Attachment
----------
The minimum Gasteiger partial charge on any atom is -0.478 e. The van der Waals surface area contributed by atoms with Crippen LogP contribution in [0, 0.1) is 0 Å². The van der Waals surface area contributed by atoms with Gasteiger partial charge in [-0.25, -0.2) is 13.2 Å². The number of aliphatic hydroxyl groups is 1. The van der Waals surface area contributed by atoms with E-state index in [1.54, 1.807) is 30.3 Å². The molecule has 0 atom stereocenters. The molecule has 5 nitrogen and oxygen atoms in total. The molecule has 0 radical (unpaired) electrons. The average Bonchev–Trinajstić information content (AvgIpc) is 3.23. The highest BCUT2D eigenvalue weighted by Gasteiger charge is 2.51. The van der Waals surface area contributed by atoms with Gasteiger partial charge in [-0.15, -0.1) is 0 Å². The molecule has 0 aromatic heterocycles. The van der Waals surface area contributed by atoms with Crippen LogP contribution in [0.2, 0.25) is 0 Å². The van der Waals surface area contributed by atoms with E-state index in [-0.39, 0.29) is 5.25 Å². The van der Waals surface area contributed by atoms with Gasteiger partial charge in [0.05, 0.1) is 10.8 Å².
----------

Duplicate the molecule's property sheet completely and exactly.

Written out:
The minimum Gasteiger partial charge on any atom is -0.478 e. The van der Waals surface area contributed by atoms with Crippen LogP contribution in [0, 0.1) is 0 Å². The van der Waals surface area contributed by atoms with Gasteiger partial charge in [-0.25, -0.2) is 13.2 Å². The number of aliphatic hydroxyl groups is 1. The van der Waals surface area contributed by atoms with E-state index in [1.54, 1.807) is 30.3 Å². The molecule has 0 atom stereocenters. The molecule has 5 nitrogen and oxygen atoms in total. The molecule has 0 radical (unpaired) electrons. The average Bonchev–Trinajstić information content (AvgIpc) is 3.23. The highest BCUT2D eigenvalue weighted by Gasteiger charge is 2.51. The van der Waals surface area contributed by atoms with Gasteiger partial charge in [-0.15, -0.1) is 0 Å². The molecule has 0 aromatic heterocycles. The van der Waals surface area contributed by atoms with Crippen LogP contribution in [0.2, 0.25) is 0 Å². The van der Waals surface area contributed by atoms with E-state index in [-0.39, 0.29) is 5.25 Å². The van der Waals surface area contributed by atoms with Gasteiger partial charge in [0.05, 0.1) is 10.8 Å².